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Susac homers; calls overturned in AFL
Scorpions win behind catcher's two-run blast, video reversals
11/07/2013 1:17 AM ET
Andrew Susac had 12 homers and 46 RBIs for Double-A Richmond this year.
Andrew Susac had 12 homers and 46 RBIs for Double-A Richmond this year. (Will Bentzel/MiLB.com)

One hope when teams send hitting prospects to the Arizona Fall League is that the exposure to sharper competition, new teammates and a different group of coaches will help those players make adjustments that unlock their talents.

In that regard, things couldn't be going better for Giants No. 15 prospect Andrew Susac.

Having made a tweak to help his hands bring the bat into the hitting zone more quickly, the catcher has exploded in the AFL. He continued that tear for Scottsdale on Wednesday night, going 2-for-3 with a homer, two walks and three RBIs in a 7-4 victory over Salt River.

"My swing has been feeling good down here," Susac said. "There [was] a little adjustment with my hands. I've had a little bit of luck and I've been getting in good counts."

Susac's two-run blast capped a five-run second inning that gave the Scorpions a 6-0 lead. The backstop had opened the scoring with a single in the first. He also walked in the fourth and sixth.

The performance lifted Susac's Fall League batting average to .361 and his OPS to 1.057. He has a pair of homers and seven RBIs in 36 at-bats.

The 23-year-old Oregon State product has made slow progress as a professional since San Francisco selected him in the second round of the 2011 Draft. He posted a .731 OPS in the California League in 2012 but improved that mark to .820 with Double-A Richmond this season.

"Pro ball was a big adjustment for me, going straight to [Class A Advanced]," he said. "Managing the game, little things here and there that I'm starting to get a grip on. I have a lot of responsibility laid on me behind the plate. There's no way I'm close to where I want to be yet, but I'm getting closer."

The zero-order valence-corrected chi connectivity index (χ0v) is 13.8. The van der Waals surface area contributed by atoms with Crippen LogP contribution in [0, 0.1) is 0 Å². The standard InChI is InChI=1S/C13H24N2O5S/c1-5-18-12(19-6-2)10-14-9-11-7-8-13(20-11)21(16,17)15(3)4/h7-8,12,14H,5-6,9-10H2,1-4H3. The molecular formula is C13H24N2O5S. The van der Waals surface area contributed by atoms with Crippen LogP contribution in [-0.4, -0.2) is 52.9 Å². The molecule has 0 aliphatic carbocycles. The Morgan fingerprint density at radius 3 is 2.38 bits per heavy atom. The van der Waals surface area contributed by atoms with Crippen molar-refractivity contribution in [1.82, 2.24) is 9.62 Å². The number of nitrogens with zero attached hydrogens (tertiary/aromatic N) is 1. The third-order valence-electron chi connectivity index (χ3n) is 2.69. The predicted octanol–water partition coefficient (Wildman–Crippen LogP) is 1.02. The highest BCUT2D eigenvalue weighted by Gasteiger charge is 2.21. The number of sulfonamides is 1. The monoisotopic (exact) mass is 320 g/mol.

That includes the adjustment with his hands this fall, a move Susac hopes he can parlay into continued success in 2014.

"I've been working hard," he said. "I've always been a pretty hard worker. It's been a process, to say the least, but it's starting to come together for me."

Scottsdale's five-run second was sparked by a leadoff triple by Braves No. 12 prospect Kyle Kubitza, who scored on a single by fellow Atlanta farmhand Elmer Reyes. Two batters later, Giants prospect Jarrett Parker plated a pair of runs with a triple, trotting home on Susac's two-run jack to right-center field.

The game featured seven umpire reviews, including three reversals -- two of which occurred in the top of the first. On the first reversal, Rays prospect Ryan Brett was ruled safe on a steal attempt of second base after initially being called out.

Later in the frame, the umpires took a Salt River run off the board, ruling that Cardinals No. 10 prospect James Ramsey was out on a grounder to first after he was initially called safe. Blue Jays prospect Kenny Wilson scored on the play but was sent back to third base following the review.

The other overturned play occurred in the bottom of the fifth and resulted in a double play, with Pirates No. 3 prospect Alen Hanson flying out to center and Kubitza being doubled off at second.

The umpire's decision was upheld in the other reviews, including a double challenge in the bottom of the second when replay confirmed that Kubitza touched second base and beat the tag at third on his triple.

Susac thought the replay system worked effectively.

"I was talking with the home plate umpire," he said, "and he said the main purpose is to get the call right in the end. We might have to sacrifice a little time of play, but you want to get the play right. That is the main goal."

Hanson finished 3-for-5 with two stolen bases, two runs scored and an RBI for Scottsdale.

For the Rafters, D-backs No. 11 prospect Jake Lamb was 2-for-4 with a two-run homer.

Jake Seiner is a contributor to MiLB.com. Follow him on Twitter at @Jake_Seiner. This story was not subject to the approval of the National Association of Professional Baseball Leagues or its clubs.
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